Brooklyn-based production company m ss ng p eces, working with Red Bull Music Academy, commissioned Max Joseph, of MTV's Catfish, to create a short documentary about DFA Records, the influential NYC label that started the dance punk movement of the early 2000s. Complex caught up with Joseph to talk about the creation of the doc.

Interview by Ross Scarano (@RossScarano)

What’s James Murphy up to now?
He’s directing a short film right now for this Canon project. Ron Howard is the main face of it, but four other celebrities are directing shorts using Canon cameras.

How cool is he?
He’s the hardest person in the world to pin down. He was not in the United States period while I was making the doc. The closest he got was the Coachella cruise ship, where he was playing a DJ set. I had to fly and get on the ship, and then I had to hunt him down. There was no agreed upon time. I had to track him for hours. The entire first day, I roamed the ship up and down, looking for my white whale. He was literally wearing all white. I finally found him, and had to interview him on the ship. He was funny, charming, smart, and always had something interesting to say.

Was he easy to talk to?
Yeah. I was so annoyed by the process of finding him, but the second we sat down to talk, it all went away. He gave such a great interview. His non sequiturs were better than the answers to the questions I’d crafted. There are more of his non sequiturs in the doc than proper answers.

The first DFA single I remember hearing was the Rapture's “House of Jealous Lovers.”
That would've been in the early 2000s in New York, the beginning of the dance punk movement. And then they left the label to make some other, more commercial stuff that wasn’t as good. But they’ve since returned.

Do you like the last Rapture album?
It’s really good. There are some really great arrangements. “In the Grace of Your Love” is a beautiful, eerie dance song. I think Luke Jenner has gone through a lot, personally, and it’s made for great lyrics. I’ve come out of this DFA doc even more of a DFA fan than I was before. The Juan McLean is great.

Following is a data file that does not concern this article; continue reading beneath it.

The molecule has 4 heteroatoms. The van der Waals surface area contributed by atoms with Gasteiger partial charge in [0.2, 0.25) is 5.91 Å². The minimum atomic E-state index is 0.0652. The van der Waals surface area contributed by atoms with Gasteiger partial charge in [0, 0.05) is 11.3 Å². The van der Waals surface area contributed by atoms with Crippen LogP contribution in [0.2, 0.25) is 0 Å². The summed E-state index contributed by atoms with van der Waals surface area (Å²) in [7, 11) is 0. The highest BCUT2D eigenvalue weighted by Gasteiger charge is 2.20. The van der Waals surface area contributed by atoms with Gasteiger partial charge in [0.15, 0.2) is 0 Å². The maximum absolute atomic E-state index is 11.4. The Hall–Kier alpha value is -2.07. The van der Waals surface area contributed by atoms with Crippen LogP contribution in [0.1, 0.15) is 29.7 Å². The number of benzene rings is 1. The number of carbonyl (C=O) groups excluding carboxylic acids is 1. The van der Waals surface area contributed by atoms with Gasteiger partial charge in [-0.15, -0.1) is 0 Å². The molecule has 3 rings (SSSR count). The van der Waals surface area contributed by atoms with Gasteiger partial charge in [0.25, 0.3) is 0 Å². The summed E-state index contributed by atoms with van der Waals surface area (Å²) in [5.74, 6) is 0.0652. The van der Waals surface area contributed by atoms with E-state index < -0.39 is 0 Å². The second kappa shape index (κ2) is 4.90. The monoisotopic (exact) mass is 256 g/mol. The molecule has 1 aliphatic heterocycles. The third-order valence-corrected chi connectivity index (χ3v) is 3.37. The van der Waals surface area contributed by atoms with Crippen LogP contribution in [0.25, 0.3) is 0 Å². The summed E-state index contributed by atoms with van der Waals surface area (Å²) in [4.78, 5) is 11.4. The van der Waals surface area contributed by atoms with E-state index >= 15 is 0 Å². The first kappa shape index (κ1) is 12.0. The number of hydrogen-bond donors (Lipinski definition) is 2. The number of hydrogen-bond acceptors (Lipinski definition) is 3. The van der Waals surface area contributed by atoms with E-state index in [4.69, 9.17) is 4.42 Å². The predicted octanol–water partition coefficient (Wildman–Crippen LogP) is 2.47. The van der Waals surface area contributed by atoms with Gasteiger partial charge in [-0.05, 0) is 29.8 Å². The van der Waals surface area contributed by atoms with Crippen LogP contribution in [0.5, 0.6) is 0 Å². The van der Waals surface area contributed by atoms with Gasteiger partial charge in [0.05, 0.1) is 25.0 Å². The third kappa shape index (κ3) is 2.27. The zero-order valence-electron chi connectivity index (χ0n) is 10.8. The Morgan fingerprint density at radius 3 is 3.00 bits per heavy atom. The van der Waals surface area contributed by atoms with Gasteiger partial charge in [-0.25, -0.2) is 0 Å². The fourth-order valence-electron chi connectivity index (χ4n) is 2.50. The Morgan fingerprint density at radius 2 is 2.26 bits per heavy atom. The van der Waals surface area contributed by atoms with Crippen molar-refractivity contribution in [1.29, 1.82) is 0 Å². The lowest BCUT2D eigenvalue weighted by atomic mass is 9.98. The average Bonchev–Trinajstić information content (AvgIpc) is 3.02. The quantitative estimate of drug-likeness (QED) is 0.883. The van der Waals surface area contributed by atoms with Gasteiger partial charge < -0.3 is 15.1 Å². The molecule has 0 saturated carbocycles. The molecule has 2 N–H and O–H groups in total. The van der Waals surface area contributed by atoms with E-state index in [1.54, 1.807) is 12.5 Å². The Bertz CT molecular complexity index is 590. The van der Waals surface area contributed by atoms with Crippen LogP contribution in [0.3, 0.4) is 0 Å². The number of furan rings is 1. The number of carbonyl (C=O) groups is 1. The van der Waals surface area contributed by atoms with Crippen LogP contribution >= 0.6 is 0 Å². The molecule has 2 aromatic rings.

They’re so underrated. “Happy House” is one of the best songs from that label.
When I was interviewing Juan, I asked him which of his song’s was his favorite and he said “Happy House.” He said it’s the song he’s most proud of. I probably should have only interview each person for 20 minutes—it’s a short documentary—but because I’m so interested, I ended up interviewing everyone for about an hour and a half to two hours.

Will the transcripts of those ever see the light of day?
I have enough to make a feature. Red Bull commissioned this, and I frankly wasn’t making enough to spend the time to do a feature, but I have so much material from so many people, I have to pursue something larger. The conversations about how music changed from the ‘90s, when no one danced, to the 2000s, when the Rapture and LCD brought it back. People thought it was a new thing, but really it had a lot in common with post-punk and what the Clash had done with their Super Black Market Clash album, that ska-infused punk.

Somebody wants this material.
We’re talking about, but it’s complicated because it started out as a commissioned piece. But hopefully it’ll see the light of day.

Interview by Ross Scarano (@RossScarano)